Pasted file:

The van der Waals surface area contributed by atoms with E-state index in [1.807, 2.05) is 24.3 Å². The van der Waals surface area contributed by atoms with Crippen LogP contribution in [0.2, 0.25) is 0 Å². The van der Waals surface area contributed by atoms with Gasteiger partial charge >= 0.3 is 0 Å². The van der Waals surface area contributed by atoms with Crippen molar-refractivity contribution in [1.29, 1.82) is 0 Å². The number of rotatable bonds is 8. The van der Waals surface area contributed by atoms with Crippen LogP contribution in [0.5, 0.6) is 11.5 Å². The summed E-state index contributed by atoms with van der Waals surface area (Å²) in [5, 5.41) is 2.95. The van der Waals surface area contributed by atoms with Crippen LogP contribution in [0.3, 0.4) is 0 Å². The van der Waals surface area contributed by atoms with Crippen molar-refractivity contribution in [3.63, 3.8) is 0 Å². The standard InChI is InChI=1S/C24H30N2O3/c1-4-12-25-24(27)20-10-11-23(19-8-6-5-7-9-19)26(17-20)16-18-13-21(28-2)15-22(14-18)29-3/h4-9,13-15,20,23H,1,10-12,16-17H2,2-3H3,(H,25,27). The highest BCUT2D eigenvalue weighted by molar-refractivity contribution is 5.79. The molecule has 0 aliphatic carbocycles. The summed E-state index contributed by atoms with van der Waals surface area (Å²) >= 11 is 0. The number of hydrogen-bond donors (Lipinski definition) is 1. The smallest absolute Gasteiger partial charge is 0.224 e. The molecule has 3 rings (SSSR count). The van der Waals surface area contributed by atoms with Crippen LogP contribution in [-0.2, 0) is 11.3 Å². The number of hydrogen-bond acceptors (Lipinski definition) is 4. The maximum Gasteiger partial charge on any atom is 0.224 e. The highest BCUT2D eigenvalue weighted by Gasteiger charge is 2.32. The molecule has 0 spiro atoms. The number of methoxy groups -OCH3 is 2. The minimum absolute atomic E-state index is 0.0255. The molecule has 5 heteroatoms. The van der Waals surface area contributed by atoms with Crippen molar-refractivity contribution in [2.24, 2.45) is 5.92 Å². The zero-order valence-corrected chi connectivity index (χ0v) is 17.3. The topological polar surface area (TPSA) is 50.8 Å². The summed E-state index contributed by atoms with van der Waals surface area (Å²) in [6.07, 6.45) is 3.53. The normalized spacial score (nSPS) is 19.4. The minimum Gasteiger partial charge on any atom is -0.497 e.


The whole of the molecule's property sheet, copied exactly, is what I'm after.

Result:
The van der Waals surface area contributed by atoms with E-state index in [1.807, 2.05) is 24.3 Å². The van der Waals surface area contributed by atoms with Crippen LogP contribution in [0.2, 0.25) is 0 Å². The van der Waals surface area contributed by atoms with Gasteiger partial charge >= 0.3 is 0 Å². The van der Waals surface area contributed by atoms with Crippen molar-refractivity contribution in [1.29, 1.82) is 0 Å². The number of rotatable bonds is 8. The van der Waals surface area contributed by atoms with Crippen LogP contribution in [0.5, 0.6) is 11.5 Å². The summed E-state index contributed by atoms with van der Waals surface area (Å²) in [5, 5.41) is 2.95. The van der Waals surface area contributed by atoms with Crippen LogP contribution in [0.3, 0.4) is 0 Å². The van der Waals surface area contributed by atoms with Crippen molar-refractivity contribution in [3.63, 3.8) is 0 Å². The standard InChI is InChI=1S/C24H30N2O3/c1-4-12-25-24(27)20-10-11-23(19-8-6-5-7-9-19)26(17-20)16-18-13-21(28-2)15-22(14-18)29-3/h4-9,13-15,20,23H,1,10-12,16-17H2,2-3H3,(H,25,27). The highest BCUT2D eigenvalue weighted by molar-refractivity contribution is 5.79. The molecule has 0 aliphatic carbocycles. The summed E-state index contributed by atoms with van der Waals surface area (Å²) >= 11 is 0. The number of hydrogen-bond donors (Lipinski definition) is 1. The smallest absolute Gasteiger partial charge is 0.224 e. The molecule has 3 rings (SSSR count). The van der Waals surface area contributed by atoms with Crippen LogP contribution in [-0.2, 0) is 11.3 Å². The number of hydrogen-bond acceptors (Lipinski definition) is 4. The maximum Gasteiger partial charge on any atom is 0.224 e. The highest BCUT2D eigenvalue weighted by Gasteiger charge is 2.32. The molecule has 0 spiro atoms. The number of methoxy groups -OCH3 is 2. The minimum absolute atomic E-state index is 0.0255. The molecule has 5 heteroatoms. The van der Waals surface area contributed by atoms with Crippen molar-refractivity contribution in [2.24, 2.45) is 5.92 Å². The zero-order valence-corrected chi connectivity index (χ0v) is 17.3. The topological polar surface area (TPSA) is 50.8 Å². The summed E-state index contributed by atoms with van der Waals surface area (Å²) in [6.07, 6.45) is 3.53. The normalized spacial score (nSPS) is 19.4. The minimum Gasteiger partial charge on any atom is -0.497 e.